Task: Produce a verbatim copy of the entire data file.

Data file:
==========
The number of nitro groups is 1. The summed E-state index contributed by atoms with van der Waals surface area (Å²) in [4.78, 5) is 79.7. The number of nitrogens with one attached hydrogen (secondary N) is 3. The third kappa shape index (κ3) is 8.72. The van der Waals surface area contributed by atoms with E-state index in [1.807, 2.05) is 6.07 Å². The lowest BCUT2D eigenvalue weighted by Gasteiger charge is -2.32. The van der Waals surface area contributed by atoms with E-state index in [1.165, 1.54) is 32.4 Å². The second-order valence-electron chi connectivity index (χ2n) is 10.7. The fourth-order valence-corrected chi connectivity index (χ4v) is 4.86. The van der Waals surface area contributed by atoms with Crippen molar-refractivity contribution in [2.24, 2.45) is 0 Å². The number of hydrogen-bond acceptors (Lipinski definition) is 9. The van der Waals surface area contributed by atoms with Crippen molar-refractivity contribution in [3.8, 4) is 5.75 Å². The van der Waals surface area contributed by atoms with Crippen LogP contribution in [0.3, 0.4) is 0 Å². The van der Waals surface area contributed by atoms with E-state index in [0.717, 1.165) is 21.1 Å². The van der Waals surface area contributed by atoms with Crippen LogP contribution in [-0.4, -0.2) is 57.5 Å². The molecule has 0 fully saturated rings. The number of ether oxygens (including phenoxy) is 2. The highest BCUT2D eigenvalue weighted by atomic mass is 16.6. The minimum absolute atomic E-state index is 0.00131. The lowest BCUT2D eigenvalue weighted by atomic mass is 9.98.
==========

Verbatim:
The number of nitro groups is 1. The summed E-state index contributed by atoms with van der Waals surface area (Å²) in [4.78, 5) is 79.7. The number of nitrogens with one attached hydrogen (secondary N) is 3. The third kappa shape index (κ3) is 8.72. The van der Waals surface area contributed by atoms with E-state index in [1.807, 2.05) is 6.07 Å². The lowest BCUT2D eigenvalue weighted by Gasteiger charge is -2.32. The van der Waals surface area contributed by atoms with E-state index in [1.165, 1.54) is 32.4 Å². The second-order valence-electron chi connectivity index (χ2n) is 10.7. The fourth-order valence-corrected chi connectivity index (χ4v) is 4.86. The van der Waals surface area contributed by atoms with Crippen molar-refractivity contribution in [2.24, 2.45) is 0 Å². The number of hydrogen-bond acceptors (Lipinski definition) is 9. The van der Waals surface area contributed by atoms with Crippen molar-refractivity contribution in [3.8, 4) is 5.75 Å². The van der Waals surface area contributed by atoms with Crippen LogP contribution in [0.3, 0.4) is 0 Å². The van der Waals surface area contributed by atoms with E-state index in [0.717, 1.165) is 21.1 Å². The van der Waals surface area contributed by atoms with Crippen LogP contribution in [-0.4, -0.2) is 57.5 Å². The molecule has 0 fully saturated rings. The number of ether oxygens (including phenoxy) is 2. The highest BCUT2D eigenvalue weighted by atomic mass is 16.6. The minimum absolute atomic E-state index is 0.00131. The lowest BCUT2D eigenvalue weighted by atomic mass is 9.98.